UPDATED September 2023: If you use transaction log shipping (or Point-In-Time-Recovery) in PostgreSQL to keep your data safe, you surely already know about
pg_basebackup. The idea behind
pg_basebackup is to allow users to create a binary copy of the data which can serve as the basis for Point-In-Time-Recovery. However, recently we saw some support cases related to improper use of
pg_basebackup. So let’s clean out some of those myths surrounding this command and shed some light on how things really work. Note that the information in this blog is true for PostgreSQL versions 10 and higher. Everything said and described here therefore works perfectly for PostgreSQL 15, PostgreSQL 16 and higher.
What does pg_basebackup do?
pg_basebackup is a way to “tar” data over a database connection. When you start
pg_basebackup, it will wait for the server to do a checkpoint, and then start to copy the Postgres data directory over. In most databases, a checkpoint is a fairly fundamental thing: if you want to know more, find out about PostgreSQL checkpoints in our blog.
Once the checkpoint is done, data will be copied over while the “donor” server (usually the master but possible for replicas also) is fully operational. Thousands of transactions (reads and writes) might happen while the base backup is running. What that means is that the data files you are about to copy over are incomplete, corrupted, and basically just not usable. Yes, you have read this correctly: We are copying data while it is modified and this will return broken, incomplete and wrong data files.
However, let us reflect a bit on these “errors”. The content of the base backup is something like a mixture of the data as it was at the beginning of the base backup and of the data as it was at the end of the base backup. Since there is a transaction log entry for every change, we can always repair any inconsistencies using the PostgreSQL transaction log. In other words: corrupted base backup + WAL = consistent data.
Making PostgreSQL backups self-contained and ready for use
By default, a base backup does not contain the WAL which was created while the base backup was created. In other words, unless NOTHING happened during the base backup (which is highly unlikely), the base backup might appear to work without a WAL archive. However, as stated before – it “MIGHT”. There is no guarantee. For example, an autovacuum process could start during the backup, which would change the data and cause inconsistency.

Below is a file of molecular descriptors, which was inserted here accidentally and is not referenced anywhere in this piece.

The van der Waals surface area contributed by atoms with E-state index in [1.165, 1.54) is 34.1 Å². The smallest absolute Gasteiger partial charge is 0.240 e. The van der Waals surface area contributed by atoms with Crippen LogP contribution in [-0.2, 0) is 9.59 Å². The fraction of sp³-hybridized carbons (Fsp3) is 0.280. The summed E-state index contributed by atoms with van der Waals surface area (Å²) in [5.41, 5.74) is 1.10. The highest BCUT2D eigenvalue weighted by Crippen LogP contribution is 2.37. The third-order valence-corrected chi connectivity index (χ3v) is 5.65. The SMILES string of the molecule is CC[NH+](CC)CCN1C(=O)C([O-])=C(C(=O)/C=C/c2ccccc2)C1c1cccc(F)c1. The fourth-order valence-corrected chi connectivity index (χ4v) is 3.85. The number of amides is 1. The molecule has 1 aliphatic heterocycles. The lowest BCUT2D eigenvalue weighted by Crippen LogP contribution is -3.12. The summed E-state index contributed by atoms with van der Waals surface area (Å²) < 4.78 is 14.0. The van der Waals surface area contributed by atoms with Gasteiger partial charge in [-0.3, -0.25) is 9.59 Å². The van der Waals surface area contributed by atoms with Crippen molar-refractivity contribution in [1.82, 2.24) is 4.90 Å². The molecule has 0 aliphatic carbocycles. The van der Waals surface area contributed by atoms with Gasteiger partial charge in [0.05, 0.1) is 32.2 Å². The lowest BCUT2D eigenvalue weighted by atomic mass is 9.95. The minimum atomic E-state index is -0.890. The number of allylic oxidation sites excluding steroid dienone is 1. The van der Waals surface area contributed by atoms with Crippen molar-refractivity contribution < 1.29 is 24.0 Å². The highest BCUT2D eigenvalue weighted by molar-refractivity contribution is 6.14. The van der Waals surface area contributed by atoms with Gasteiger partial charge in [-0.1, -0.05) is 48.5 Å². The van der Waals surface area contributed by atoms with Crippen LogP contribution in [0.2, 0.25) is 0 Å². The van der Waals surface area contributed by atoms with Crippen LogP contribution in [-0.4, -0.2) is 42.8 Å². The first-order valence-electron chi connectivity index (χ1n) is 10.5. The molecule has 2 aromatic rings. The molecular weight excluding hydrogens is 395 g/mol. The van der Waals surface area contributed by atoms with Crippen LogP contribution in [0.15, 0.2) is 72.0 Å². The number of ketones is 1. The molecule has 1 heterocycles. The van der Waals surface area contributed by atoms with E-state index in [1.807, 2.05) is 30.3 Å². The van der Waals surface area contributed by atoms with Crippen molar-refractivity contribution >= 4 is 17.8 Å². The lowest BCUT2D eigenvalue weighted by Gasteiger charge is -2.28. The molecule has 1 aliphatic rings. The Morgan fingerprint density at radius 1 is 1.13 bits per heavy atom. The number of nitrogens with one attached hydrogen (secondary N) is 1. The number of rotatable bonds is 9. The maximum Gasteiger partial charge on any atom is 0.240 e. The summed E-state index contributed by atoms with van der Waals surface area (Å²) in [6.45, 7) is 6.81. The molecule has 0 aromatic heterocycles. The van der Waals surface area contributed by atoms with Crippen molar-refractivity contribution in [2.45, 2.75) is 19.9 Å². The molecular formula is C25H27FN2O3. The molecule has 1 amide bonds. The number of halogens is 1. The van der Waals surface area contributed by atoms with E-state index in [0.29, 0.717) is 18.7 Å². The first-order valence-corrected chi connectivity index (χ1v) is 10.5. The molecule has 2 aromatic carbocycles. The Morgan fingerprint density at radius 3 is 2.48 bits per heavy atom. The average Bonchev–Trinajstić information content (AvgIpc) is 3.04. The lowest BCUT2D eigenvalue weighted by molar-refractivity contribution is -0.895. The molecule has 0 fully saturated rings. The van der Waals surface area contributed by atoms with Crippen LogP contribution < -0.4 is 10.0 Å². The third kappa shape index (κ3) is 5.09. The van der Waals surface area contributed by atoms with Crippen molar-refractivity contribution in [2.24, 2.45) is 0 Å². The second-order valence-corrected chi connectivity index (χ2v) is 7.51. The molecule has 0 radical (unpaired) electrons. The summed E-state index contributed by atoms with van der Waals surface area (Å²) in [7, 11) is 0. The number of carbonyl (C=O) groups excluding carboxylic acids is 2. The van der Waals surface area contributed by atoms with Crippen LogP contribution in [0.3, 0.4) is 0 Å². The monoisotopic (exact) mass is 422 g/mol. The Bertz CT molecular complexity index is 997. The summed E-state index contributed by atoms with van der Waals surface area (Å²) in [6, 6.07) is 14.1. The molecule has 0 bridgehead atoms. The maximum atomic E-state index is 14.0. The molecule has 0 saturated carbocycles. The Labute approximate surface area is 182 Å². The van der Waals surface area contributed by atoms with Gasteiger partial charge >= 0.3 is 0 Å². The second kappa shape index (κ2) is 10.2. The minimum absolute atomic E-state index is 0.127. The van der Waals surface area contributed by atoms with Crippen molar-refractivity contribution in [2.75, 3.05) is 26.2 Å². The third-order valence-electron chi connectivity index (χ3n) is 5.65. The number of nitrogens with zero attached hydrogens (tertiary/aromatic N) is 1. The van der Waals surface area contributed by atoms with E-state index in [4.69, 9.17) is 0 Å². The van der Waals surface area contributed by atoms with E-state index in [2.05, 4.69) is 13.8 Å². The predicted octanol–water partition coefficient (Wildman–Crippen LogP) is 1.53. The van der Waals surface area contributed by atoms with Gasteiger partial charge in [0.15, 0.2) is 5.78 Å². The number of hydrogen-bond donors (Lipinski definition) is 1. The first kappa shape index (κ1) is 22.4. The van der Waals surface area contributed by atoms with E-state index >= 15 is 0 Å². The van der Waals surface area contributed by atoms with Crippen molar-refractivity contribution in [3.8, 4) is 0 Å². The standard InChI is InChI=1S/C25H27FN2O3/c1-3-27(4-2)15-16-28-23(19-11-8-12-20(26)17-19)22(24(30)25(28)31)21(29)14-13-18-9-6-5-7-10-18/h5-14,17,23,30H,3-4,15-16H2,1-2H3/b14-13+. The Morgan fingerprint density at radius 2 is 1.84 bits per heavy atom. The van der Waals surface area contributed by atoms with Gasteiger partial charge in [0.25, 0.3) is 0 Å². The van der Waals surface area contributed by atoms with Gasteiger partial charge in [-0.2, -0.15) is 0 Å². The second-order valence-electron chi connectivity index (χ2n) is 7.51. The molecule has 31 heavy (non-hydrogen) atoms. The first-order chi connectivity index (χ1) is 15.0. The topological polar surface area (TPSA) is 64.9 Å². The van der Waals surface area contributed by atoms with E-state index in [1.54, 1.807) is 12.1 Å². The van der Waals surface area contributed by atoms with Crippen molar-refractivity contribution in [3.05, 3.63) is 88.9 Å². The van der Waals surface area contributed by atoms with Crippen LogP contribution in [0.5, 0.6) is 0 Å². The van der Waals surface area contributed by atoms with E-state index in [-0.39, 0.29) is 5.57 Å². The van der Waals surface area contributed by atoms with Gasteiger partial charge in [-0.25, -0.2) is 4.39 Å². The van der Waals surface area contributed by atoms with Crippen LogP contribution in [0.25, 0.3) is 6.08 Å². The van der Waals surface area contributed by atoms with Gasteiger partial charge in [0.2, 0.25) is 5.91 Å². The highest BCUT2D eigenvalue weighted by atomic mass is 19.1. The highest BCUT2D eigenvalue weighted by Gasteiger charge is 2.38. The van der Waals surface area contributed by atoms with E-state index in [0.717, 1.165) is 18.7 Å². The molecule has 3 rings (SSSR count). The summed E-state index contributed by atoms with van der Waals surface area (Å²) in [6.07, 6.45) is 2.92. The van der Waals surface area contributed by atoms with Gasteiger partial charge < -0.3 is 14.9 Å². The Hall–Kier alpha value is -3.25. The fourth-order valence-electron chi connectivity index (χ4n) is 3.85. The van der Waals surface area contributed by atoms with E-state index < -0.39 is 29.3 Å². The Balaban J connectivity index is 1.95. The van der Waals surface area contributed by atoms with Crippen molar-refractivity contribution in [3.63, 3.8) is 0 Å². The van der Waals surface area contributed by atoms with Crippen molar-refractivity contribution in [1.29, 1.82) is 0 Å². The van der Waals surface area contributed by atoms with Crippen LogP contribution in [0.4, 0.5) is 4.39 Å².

To make sure that the base backup contains enough WAL to reach at least a consistent state, I recommend adding
--wal-method=stream when you call
pg_basebackup. It will open a second stream which fetches the
WAL created during the backup. The advantage is that the backup now has everything it needs for a consistent restore without an external
Here is my favorite method of running
pg_basebackup -D /target_dir \ -h master.example.com --checkpoint=fast \ --wal-method=stream -R
-R will automatically set the necessary parameters to run streaming replication. For Point-In-Time-Recovery,
-R is neither necessary nor useful. Once this is done, we can already start the replica. Since the
WAL was streamed along with the data, we’ll have a consistent database, which is guaranteed to be free of corruption.
Backup throttling in PostgreSQL
pg_basebackup will operate at full speed. This can lead to trouble, because your network connection or your disk might run at peak capacity. The way to fix this problem is by reducing the speed of
pg_basebackup in the first place:
-r, --max-rate=RATE maximum transfer rate to transfer data directory (in kB/s, or use suffix "k" or "M")
Throttling your backups will of course increase your backup times, but in exchange, your network connections will have some spare capacity.
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